It’s Curb Day

May 16, 2009 at 5:37 am | Posted in News | 3 Comments

couch_curb2Come ‘n’ get it. Today is the first-ever Curb Day, on which we are all urged to put our unwanted clutter out in front of our houses, on curbs, for passing scavengers to take. On this day of days, we scavengers are also urged to cruise the curbs of our choosing and collect. It’s the brainchild of Mike Morone, a former business guy in wastern New York State who found himself taking home so many discards from so many curbs that he decided to nudge this practice into a nationwide holiday. As the coauthors of a new book about scavenging, Kristan and I were interviewed about it for a story in yesterday’s Hartford Courant.

At Curbday.com, Mike writes:

“We throw out tons of garbage. Along with garbage, though, we also throw out lots of valuable items –- items that others would love to own. Here’s how it typically goes – in your garage is a great bike you rode maybe twice in five years. It’s taking up space. When you finally get sick of looking at it, you wheel it out with your trash on garbage day. Problem solved? Not really. So here’s this beautiful bike out by the curb, free to a good home. But no one knows about it. And the people who rush by on their way to work are too sleepy to pick it up. So your bike winds up with thousands of others like it –- rusting in a landfill.

“Meanwhile, millions of kids all over the place would love to own that bike. This culture of excess ownership and waste is prevalent in our country. It wasn’t like that in the old days –- just ask your grandparents….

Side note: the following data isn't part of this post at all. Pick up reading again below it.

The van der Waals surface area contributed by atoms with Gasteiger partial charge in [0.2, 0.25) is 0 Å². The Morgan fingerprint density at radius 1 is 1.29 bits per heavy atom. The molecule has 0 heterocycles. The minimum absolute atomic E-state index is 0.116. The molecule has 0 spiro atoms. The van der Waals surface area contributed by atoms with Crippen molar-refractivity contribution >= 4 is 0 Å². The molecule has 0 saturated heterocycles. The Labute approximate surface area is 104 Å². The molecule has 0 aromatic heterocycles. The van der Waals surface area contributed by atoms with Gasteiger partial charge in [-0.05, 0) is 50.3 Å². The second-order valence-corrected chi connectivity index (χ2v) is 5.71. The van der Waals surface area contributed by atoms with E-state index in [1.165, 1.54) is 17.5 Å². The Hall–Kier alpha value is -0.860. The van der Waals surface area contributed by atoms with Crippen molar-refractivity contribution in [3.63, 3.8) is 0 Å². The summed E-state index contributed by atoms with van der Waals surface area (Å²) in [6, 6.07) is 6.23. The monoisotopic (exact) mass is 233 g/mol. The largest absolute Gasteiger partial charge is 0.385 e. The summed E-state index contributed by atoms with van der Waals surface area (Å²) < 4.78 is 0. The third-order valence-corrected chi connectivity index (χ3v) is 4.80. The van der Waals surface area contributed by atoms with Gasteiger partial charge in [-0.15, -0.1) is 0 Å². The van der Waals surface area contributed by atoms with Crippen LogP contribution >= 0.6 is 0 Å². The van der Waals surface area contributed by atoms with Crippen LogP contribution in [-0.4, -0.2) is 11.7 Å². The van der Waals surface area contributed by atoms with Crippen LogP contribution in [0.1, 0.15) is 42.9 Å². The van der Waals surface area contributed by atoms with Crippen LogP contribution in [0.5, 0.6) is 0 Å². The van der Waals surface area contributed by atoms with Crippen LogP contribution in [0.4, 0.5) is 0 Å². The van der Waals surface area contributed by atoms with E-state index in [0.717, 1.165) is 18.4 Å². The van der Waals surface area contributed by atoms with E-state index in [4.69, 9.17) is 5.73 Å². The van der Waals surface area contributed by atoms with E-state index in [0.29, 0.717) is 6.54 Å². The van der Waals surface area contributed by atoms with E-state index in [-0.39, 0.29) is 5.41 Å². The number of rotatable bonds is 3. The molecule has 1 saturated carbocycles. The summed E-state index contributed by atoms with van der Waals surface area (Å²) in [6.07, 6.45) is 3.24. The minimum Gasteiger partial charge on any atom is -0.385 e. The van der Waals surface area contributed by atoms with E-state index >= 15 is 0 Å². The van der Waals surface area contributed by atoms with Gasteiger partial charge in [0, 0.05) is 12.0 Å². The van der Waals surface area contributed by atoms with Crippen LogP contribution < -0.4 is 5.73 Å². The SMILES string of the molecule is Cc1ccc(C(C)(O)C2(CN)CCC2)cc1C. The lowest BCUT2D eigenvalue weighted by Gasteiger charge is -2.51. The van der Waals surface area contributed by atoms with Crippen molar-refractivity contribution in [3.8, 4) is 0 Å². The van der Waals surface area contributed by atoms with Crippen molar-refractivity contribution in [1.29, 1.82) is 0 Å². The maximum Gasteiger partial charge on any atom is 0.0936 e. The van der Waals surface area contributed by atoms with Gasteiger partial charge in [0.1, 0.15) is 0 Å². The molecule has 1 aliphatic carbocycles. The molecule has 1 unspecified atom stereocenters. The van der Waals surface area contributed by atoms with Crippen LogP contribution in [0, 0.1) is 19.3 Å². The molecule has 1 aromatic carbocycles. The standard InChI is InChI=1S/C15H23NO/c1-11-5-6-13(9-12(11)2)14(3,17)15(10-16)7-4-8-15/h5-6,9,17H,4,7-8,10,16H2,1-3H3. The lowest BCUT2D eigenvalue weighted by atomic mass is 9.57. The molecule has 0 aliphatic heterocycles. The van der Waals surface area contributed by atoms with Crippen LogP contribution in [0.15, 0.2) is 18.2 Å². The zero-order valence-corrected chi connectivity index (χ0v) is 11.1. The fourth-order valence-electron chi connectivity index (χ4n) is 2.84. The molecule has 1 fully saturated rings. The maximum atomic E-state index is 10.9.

“Curb Day is a simple two-pronged solution: 1. Let’s not throw out valuable items with our garbage 2. Let’s put our items out on the same day –- so others can easily pick them up.”

Mike warns, however, that certain items are verboten, including food, chemicals, toxic substances, weapons, recyclables and anything illegal.

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  1. Here in El Paso, any day is curb day. My husband and I call it “curb-cycling.” Many times we have put unwanted items out at the curb and in less than two hours it is all gone. You see, here along the border with Mexico there are many economically-disadvantaged people. They do not have much and know the value of re-use and re-purposing, so scavenging is a way of life. As a matter of fact, there is a whole culture of cardboard and wood pallet scavenging. The Mexican men on their three-wheeled bicycles piled high with scavenged cardboard are called “cartoneros.” There are photos of the cartoneros at http://border-blog.com/407.html.

  2. I love cruising alleys for freebies. Unfortunately, it’s discouraged (even illegal) here in San Diego. Such a shame. I’ve always wondered why the landfill doesn’t set up a thrift store of all the good stuff that’s thrown away. I mean, it’s a win-win. Less space to the landfill, less waste, and shoppers get a bargain.

  3. I think it is an amazing idea/concept … wish you could see more of this happening around. Around here it is typically referred to as bulk pick-up day so you have to get to people’s properties before the garbage trucks come and take the stuff to the landfill :(

    I love that thrift store idea at the landfill!! We have clothing drop-offs at the local landfill, but yes, a thrift sort of deal. I am guessing it would be a significant manpower question though for the landfill – and we all know that most goverments do not like to spend any more money than they really have to. Let’s just dump our garbage, bury it and let the next generation worry about it. Argh.


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